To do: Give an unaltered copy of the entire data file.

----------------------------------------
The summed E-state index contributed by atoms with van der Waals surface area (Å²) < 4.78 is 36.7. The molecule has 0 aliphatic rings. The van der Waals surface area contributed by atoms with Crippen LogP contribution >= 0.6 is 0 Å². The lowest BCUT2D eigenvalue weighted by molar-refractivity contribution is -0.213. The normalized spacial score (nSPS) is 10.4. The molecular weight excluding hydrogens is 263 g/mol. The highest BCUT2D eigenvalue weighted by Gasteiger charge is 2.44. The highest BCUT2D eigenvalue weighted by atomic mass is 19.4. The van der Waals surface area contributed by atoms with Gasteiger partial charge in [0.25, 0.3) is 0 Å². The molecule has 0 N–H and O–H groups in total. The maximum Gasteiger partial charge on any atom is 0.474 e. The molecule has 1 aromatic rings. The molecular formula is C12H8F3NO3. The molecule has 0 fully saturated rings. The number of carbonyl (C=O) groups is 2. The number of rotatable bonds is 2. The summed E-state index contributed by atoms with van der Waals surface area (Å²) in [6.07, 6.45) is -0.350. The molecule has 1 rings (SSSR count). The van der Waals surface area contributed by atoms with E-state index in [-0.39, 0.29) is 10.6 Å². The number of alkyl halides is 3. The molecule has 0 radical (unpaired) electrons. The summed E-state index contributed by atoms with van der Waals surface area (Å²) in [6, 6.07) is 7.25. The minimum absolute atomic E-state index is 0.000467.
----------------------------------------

The summed E-state index contributed by atoms with van der Waals surface area (Å²) < 4.78 is 36.7. The molecule has 0 aliphatic rings. The van der Waals surface area contributed by atoms with Crippen LogP contribution >= 0.6 is 0 Å². The lowest BCUT2D eigenvalue weighted by molar-refractivity contribution is -0.213. The normalized spacial score (nSPS) is 10.4. The molecular weight excluding hydrogens is 263 g/mol. The highest BCUT2D eigenvalue weighted by Gasteiger charge is 2.44. The highest BCUT2D eigenvalue weighted by atomic mass is 19.4. The van der Waals surface area contributed by atoms with Gasteiger partial charge in [0.25, 0.3) is 0 Å². The molecule has 0 N–H and O–H groups in total. The maximum Gasteiger partial charge on any atom is 0.474 e. The molecule has 1 aromatic rings. The molecular formula is C12H8F3NO3. The molecule has 0 fully saturated rings. The number of carbonyl (C=O) groups is 2. The number of rotatable bonds is 2. The summed E-state index contributed by atoms with van der Waals surface area (Å²) in [6.07, 6.45) is -0.350. The molecule has 1 rings (SSSR count). The van der Waals surface area contributed by atoms with E-state index in [-0.39, 0.29) is 10.6 Å². The number of alkyl halides is 3. The molecule has 0 radical (unpaired) electrons. The summed E-state index contributed by atoms with van der Waals surface area (Å²) in [6, 6.07) is 7.25. The minimum absolute atomic E-state index is 0.000467.